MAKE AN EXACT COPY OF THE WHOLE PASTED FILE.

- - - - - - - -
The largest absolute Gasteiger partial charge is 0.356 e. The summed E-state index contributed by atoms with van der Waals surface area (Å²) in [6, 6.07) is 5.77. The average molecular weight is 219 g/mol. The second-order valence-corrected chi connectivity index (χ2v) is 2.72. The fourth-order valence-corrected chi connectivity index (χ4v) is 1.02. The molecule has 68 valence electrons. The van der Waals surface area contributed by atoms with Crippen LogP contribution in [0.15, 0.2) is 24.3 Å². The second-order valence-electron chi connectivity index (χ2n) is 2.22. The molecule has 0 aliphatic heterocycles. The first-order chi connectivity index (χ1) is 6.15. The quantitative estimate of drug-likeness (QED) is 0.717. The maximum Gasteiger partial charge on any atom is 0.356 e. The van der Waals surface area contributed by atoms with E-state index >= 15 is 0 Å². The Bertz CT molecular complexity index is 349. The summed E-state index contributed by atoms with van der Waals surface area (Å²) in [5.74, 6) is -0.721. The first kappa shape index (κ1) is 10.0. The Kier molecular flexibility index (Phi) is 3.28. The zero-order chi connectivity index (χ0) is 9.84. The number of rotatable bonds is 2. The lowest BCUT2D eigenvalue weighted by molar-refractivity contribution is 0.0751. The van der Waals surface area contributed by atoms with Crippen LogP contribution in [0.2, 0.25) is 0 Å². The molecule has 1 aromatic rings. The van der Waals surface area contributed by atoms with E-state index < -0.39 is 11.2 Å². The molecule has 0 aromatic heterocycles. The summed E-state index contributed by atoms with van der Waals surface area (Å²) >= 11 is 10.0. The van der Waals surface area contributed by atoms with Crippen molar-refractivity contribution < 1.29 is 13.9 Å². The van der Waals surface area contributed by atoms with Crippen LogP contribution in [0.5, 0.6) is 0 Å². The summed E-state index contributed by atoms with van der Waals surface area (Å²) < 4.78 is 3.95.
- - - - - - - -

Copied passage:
The largest absolute Gasteiger partial charge is 0.356 e. The summed E-state index contributed by atoms with van der Waals surface area (Å²) in [6, 6.07) is 5.77. The average molecular weight is 219 g/mol. The second-order valence-corrected chi connectivity index (χ2v) is 2.72. The fourth-order valence-corrected chi connectivity index (χ4v) is 1.02. The molecule has 68 valence electrons. The van der Waals surface area contributed by atoms with Crippen LogP contribution in [0.15, 0.2) is 24.3 Å². The second-order valence-electron chi connectivity index (χ2n) is 2.22. The molecule has 0 aliphatic heterocycles. The first-order chi connectivity index (χ1) is 6.15. The quantitative estimate of drug-likeness (QED) is 0.717. The maximum Gasteiger partial charge on any atom is 0.356 e. The van der Waals surface area contributed by atoms with E-state index >= 15 is 0 Å². The Bertz CT molecular complexity index is 349. The summed E-state index contributed by atoms with van der Waals surface area (Å²) in [5.74, 6) is -0.721. The first kappa shape index (κ1) is 10.0. The Kier molecular flexibility index (Phi) is 3.28. The zero-order chi connectivity index (χ0) is 9.84. The number of rotatable bonds is 2. The lowest BCUT2D eigenvalue weighted by molar-refractivity contribution is 0.0751. The van der Waals surface area contributed by atoms with Crippen LogP contribution in [0.2, 0.25) is 0 Å². The molecule has 1 aromatic rings. The van der Waals surface area contributed by atoms with E-state index < -0.39 is 11.2 Å². The molecule has 0 aromatic heterocycles. The summed E-state index contributed by atoms with van der Waals surface area (Å²) >= 11 is 10.0. The van der Waals surface area contributed by atoms with Crippen molar-refractivity contribution < 1.29 is 13.9 Å². The van der Waals surface area contributed by atoms with Crippen LogP contribution in [0.5, 0.6) is 0 Å². The summed E-state index contributed by atoms with van der Waals surface area (Å²) < 4.78 is 3.95.